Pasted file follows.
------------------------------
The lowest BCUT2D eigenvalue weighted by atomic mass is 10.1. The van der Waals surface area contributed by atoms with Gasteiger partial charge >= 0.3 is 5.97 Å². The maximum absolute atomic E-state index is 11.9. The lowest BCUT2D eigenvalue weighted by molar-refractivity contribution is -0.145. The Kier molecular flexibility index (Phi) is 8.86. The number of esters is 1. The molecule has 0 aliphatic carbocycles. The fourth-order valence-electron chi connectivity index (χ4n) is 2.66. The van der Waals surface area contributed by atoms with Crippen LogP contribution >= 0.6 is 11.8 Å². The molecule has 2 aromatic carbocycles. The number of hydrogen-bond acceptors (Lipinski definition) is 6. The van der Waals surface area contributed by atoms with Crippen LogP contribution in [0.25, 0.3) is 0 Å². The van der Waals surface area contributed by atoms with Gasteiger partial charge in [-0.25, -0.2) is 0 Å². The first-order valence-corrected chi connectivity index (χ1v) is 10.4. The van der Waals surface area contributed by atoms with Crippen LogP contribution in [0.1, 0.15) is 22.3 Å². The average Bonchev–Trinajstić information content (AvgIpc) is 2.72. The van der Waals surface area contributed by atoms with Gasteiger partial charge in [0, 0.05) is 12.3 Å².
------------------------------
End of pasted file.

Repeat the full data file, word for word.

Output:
The lowest BCUT2D eigenvalue weighted by atomic mass is 10.1. The van der Waals surface area contributed by atoms with Gasteiger partial charge >= 0.3 is 5.97 Å². The maximum absolute atomic E-state index is 11.9. The lowest BCUT2D eigenvalue weighted by molar-refractivity contribution is -0.145. The Kier molecular flexibility index (Phi) is 8.86. The number of esters is 1. The molecule has 0 aliphatic carbocycles. The fourth-order valence-electron chi connectivity index (χ4n) is 2.66. The van der Waals surface area contributed by atoms with Crippen LogP contribution >= 0.6 is 11.8 Å². The molecule has 2 aromatic carbocycles. The number of hydrogen-bond acceptors (Lipinski definition) is 6. The van der Waals surface area contributed by atoms with Crippen LogP contribution in [0.25, 0.3) is 0 Å². The van der Waals surface area contributed by atoms with Gasteiger partial charge in [-0.25, -0.2) is 0 Å². The first-order valence-corrected chi connectivity index (χ1v) is 10.4. The van der Waals surface area contributed by atoms with Crippen LogP contribution in [0.1, 0.15) is 22.3 Å². The average Bonchev–Trinajstić information content (AvgIpc) is 2.72. The van der Waals surface area contributed by atoms with Gasteiger partial charge in [0, 0.05) is 12.3 Å².